[bitcoin-dev] Hardfork to fix difficulty drop algorithm

David A. Harding dave at dtrt.org
Wed Mar 2 17:14:28 UTC 2016


On Wed, Mar 02, 2016 at 02:56:14PM +0000, Luke Dashjr via bitcoin-dev wrote:
> To alleviate this risk, it seems reasonable to propose a hardfork to the 
> difficulty adjustment algorithm so it can adapt quicker to such a significant 
> drop in mining rate.

Having a well-reviewed hard fork patch for rapid difficulty adjustment
would seem to be a useful reserve for all sorts of possible problems.
That said, couldn't this specific potential situation be dealt with by a
relatively simple soft fork?

Let's say that, starting soon, miners require that valid block header
hashes be X% below the target value indicated by nBits. The X% changes
with each block, starting at 0% and increasing to 50% just before block
420,000 (the halving). This means the before the halving, every two
hashes are being treated as one hash, on average.

For blocks 420,000 and higher the code is disabled, immediately doubling
the effective hash rate at the same time the subsidy is halved,
potentially roughly canceling each other out to make a pre-halving hash
equal in economic value to a post-halving hash.

Of course, some (perhaps many) miners will not be profitable at the
post-halving subsidy level, so the steady increase in X% will force them
off the network at some point before the halving, hopefully in small
numbers rather than all at once like the halving would be expected to do.

For example, if the soft fork begins enforcement at block 410,000, then
X% can be increased 0.01% per block. Alice is a miner whose costs are
24BTC per block and she never claims tx fees for some reason, so her
profits now are always 25BTC per block. During the first difficulty
period after the soft fork is deployed, the cost to produce a hash will
increase like this,

    0: 0%           500: 5%         1000: 10%       1500: 15%       2000: 20%
    100: 1%         600: 6%         1100: 11%       1600: 16%
    200: 2%         700: 7%         1200: 12%       1700: 17%
    300: 3%         800: 8%         1300: 13%       1800: 18%
    400: 4%         900: 9%         1400: 14%       1900: 19%

Somewhere around block 417, Alice will need to drop out because her
costs are now above 25BTC per block.  With the loss of her hash rate,
the average interblock time will increase and the capacity will decrease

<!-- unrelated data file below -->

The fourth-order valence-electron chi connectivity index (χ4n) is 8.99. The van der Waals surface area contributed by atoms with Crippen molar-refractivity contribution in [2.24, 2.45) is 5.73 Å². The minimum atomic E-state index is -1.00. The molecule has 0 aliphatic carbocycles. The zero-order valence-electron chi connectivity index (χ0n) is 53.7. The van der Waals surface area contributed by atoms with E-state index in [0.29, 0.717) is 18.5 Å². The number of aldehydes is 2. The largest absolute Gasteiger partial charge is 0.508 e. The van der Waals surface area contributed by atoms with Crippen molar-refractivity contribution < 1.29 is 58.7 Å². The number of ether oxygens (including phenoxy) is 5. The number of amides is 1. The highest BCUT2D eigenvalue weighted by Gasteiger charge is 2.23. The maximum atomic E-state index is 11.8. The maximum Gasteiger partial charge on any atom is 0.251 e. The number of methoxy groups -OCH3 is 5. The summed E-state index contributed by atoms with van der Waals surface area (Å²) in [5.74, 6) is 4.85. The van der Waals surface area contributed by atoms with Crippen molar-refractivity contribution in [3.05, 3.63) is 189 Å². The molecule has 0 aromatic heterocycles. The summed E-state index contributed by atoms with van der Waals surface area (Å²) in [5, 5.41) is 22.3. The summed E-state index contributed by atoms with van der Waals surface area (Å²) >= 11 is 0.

(all other things being equal). However, Bob whose costs are 20BTC per
block can keep mining through the period.

At the retarget, the difficulty will go down (the target goes up) to
account for the loss of Alice's hashes. It may even go down enough
that Alice can mine profitably for a few more blocks early in the new
period, but the increasing X% factor will make her uneconomical again,
and this time it might even make Bob uneconomical too near the end of
the period. However, Charlie whose costs are 12BTC per block will
never be uneconomical as he can continue mining profitably even after
the halving. Alice and Bob mining less will increase the percentage of
blocks Charlie produces before the retarget, steadily shifting the
dynamics of the mining network to the state expected after the halving
and hopefully minimizing the magnitude of any shocks.

This does create the question about whether this soft fork would be
ethical, as Alice and Bob may have invested money and time on the
assumption that their marginal hardware would be usable up until the
halving and with this soft fork they would become uneconomical earlier
than block 420,000. A counterargument here is such an investment was
always speculative given the vagaries of exchange rate fluctuation, so
it could be permissible to change the economics slightly in order to
help ensure all other Bitcoin users experience minimal disruption during
the halving.

Unless I'm missing something (likely) I think this proposal has the
advantage of fast rollout (if the mechanism of an adjusted target is as
simple as I think it could be) in a non-emergency manner without a hard
fork that would require all full nodes upgrade (plus maybe some SPV
software that check nBits, which they probably all should be doing
given it's in the block headers that they download anyway).

-Dave

P.S. I see Tier Nolan proposed something similar while I was writing
     this. I think this proposal differs in its analysis to warrant a
     possible duplicate posting.


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